Suzuki Shrinking Monthly as Execs Favor Cost Cutting Over Investment

Suzuki Shrinking Monthly as Execs Favor Cost Cutting Over Investment

A report out this morning documenting the downward spiral that Suzuki is caught in hints strongly that the Japanese automaker is looking to exit the North American marketplace.

For starters, sales are down. From a total of just over 100,000 in 2007, Suzuki moved just 26,618 units last year and is poised to deliver an equally unimpressive year end result with sales for the first quarter ringing in at 6,561 units. That figure is actually down 2 percent from the year before, in a market that’s up 13 percent.

As a result of low sales, as well as an initiative by Suzuki to shed franchises, the company is down 32 franchises compared to a year before. Worse than that, roughly 150 of Suzuki’s remaining 246 dealerships sell five or less cars per month.

That’s just the start of the ominous news, however. Suzuki skipped the Detroit and LA Auto Shows this year and hasn’t posted a social media message on Twitter or Facebook in months. And after the brand’s top product planning and marketing exec left the company in January, Suzuki announced he wouldn’t be replaced.

Quotes from an unnamed source speaking to Automotive News, as well as from a former Suzuki dealer, hint that the automaker has shown no signs of investment but instead is looking to reduce the hemorrhaging of cash – a not uncommon wind-down tactic. “They seem to be more interested in controlling expenses than increasing revenue,” one source said.

In fact, earlier this year Suzuki ceased paying for customer satisfaction index data from J.D Power and Associates – a key piece of information any automaker uses to help monitor its dealers. The company has said it is looking to sign anther company to supply that info, but no announcement has yet been made.

As for product, Suzuki hasn’t had a new one since the Kizashi mid-size sedan went on sale in 2009.

If there is any positive news it’s the buy outs that Suzuki offered underperforming dealers last year, paying $50,000 to 50 dealers to close up shop. Many lower performing dealers weren’t committed to the brand at all, suggests the report, instead using the franchise as a way to support large used car lots.

With many of those dealers now gone, Suzuki may be able to rebuild its U.S. operations. Then again, with no new product, shrinking sales and ominous actions by key executives, the brand’s future has never been more in doubt.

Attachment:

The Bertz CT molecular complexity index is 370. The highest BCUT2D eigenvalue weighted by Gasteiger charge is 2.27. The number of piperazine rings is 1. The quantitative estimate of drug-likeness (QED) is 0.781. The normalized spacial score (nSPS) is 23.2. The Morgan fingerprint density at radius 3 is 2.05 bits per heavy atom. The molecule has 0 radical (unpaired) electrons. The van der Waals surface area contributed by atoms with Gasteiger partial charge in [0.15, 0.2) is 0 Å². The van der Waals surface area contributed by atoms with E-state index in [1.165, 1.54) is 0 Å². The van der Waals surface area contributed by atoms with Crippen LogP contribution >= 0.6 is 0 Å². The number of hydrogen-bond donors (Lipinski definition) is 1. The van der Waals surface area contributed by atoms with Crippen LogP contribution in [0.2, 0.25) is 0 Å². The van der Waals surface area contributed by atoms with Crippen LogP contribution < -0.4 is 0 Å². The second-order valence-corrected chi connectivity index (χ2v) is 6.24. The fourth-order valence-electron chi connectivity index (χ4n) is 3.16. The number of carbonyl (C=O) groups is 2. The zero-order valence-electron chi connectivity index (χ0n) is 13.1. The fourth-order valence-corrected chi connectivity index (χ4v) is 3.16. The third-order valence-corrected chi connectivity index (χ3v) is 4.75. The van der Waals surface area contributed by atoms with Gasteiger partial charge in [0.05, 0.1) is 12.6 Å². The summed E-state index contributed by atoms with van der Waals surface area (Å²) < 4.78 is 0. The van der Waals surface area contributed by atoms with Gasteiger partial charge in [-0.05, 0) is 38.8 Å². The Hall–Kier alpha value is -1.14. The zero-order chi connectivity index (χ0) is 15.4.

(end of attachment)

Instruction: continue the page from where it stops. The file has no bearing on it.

[Source: Automotive News]

  • Maybe they are waiting for someone to offer to buy them out for their intellectual property?  Suzi makes fantastic motorcycles, maybe they should focus on that.

  • IF it werent for their Cycles and Marine, they would have probably exited north america already. I guess the thing is, they arent that much different than most other asian brands, their warranty isnt especially compelling, their re-sale is poor, and with a very small group of dealers left in America ( Canada as well ) having a breakdown can be problematic if you are far away from a dealer, which is more often than not the case.

  • Don Fitzpatrick

    My wife and I bought a 2002 Suzuki Esteem GL. It now has 209,000 miles on it. Always have had problems trying to get any type of replacement parts. Going to the dealership is never any help. They never have anything in stock. And they have no idea if they can even get the parts. If they can, forget it due to the price. When to get some of the plastic buttons that hold the rear panels in place behind the rear seat. The price was about $12.00 EACH. None of the parts houses have hard parts for it either. The Esteem crapped out about a month ago. Took it to Christain Brothers Automotive in OKC. Got a call yesterday afternoon that the ECM had failed. To fix the Esteem was going to be a few dollars short of $1,100.00. I went up this morning and tailered it home. It is now parked out in the pasture with some old trucks from the 1950’s to early 1970’s, which I have no problems still getting parts for. Doing all of the maintaince myself is what I think allowed the Suzuki to run as long as it did. My plan now is to try and locate an ECM from a junk yard for about $100.00. I’ll change it out and try to bring the Suzuki back to life. We thought about tradeing it in for a Kizashi, before it died. However, after reading that Suzuki is going away, we will go back to Chevrolet products. If a junk yard ECM does not bring it back. It will be parted out on craigslist, or hauled across the scales for scrap. Still hate to do that. The Esteem was fun to drive as a daily driver and for a 500 mile trip once a month. There will be no more Suzukis in our driveway.